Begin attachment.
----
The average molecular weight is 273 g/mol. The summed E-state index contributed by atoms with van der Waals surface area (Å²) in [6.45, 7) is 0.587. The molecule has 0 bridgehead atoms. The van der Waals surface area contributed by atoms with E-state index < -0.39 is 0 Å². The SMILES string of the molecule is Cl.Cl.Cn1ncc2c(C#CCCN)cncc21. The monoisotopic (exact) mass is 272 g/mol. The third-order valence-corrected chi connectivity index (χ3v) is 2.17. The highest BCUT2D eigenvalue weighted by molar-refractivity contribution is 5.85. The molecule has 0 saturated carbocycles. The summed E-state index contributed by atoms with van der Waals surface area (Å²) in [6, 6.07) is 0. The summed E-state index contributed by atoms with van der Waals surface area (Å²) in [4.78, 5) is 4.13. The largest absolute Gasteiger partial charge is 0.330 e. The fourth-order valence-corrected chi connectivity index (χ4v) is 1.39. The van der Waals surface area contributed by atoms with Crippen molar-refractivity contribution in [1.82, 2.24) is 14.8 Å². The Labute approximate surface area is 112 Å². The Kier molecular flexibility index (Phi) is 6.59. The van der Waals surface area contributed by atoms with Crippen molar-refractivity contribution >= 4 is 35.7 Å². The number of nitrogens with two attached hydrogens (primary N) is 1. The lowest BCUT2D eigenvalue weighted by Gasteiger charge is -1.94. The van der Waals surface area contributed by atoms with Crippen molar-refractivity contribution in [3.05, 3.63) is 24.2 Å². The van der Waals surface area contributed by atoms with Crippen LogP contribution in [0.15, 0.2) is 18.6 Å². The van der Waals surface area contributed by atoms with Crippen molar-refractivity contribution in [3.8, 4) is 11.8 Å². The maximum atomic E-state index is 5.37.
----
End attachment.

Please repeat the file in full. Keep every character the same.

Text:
The average molecular weight is 273 g/mol. The summed E-state index contributed by atoms with van der Waals surface area (Å²) in [6.45, 7) is 0.587. The molecule has 0 bridgehead atoms. The van der Waals surface area contributed by atoms with E-state index < -0.39 is 0 Å². The SMILES string of the molecule is Cl.Cl.Cn1ncc2c(C#CCCN)cncc21. The monoisotopic (exact) mass is 272 g/mol. The third-order valence-corrected chi connectivity index (χ3v) is 2.17. The highest BCUT2D eigenvalue weighted by molar-refractivity contribution is 5.85. The molecule has 0 saturated carbocycles. The summed E-state index contributed by atoms with van der Waals surface area (Å²) in [6, 6.07) is 0. The summed E-state index contributed by atoms with van der Waals surface area (Å²) in [4.78, 5) is 4.13. The largest absolute Gasteiger partial charge is 0.330 e. The fourth-order valence-corrected chi connectivity index (χ4v) is 1.39. The van der Waals surface area contributed by atoms with Crippen molar-refractivity contribution in [1.82, 2.24) is 14.8 Å². The Labute approximate surface area is 112 Å². The Kier molecular flexibility index (Phi) is 6.59. The van der Waals surface area contributed by atoms with Crippen molar-refractivity contribution >= 4 is 35.7 Å². The number of nitrogens with two attached hydrogens (primary N) is 1. The lowest BCUT2D eigenvalue weighted by Gasteiger charge is -1.94. The van der Waals surface area contributed by atoms with Crippen molar-refractivity contribution in [3.05, 3.63) is 24.2 Å². The van der Waals surface area contributed by atoms with Crippen LogP contribution in [0.15, 0.2) is 18.6 Å². The van der Waals surface area contributed by atoms with Crippen molar-refractivity contribution in [3.8, 4) is 11.8 Å². The maximum atomic E-state index is 5.37.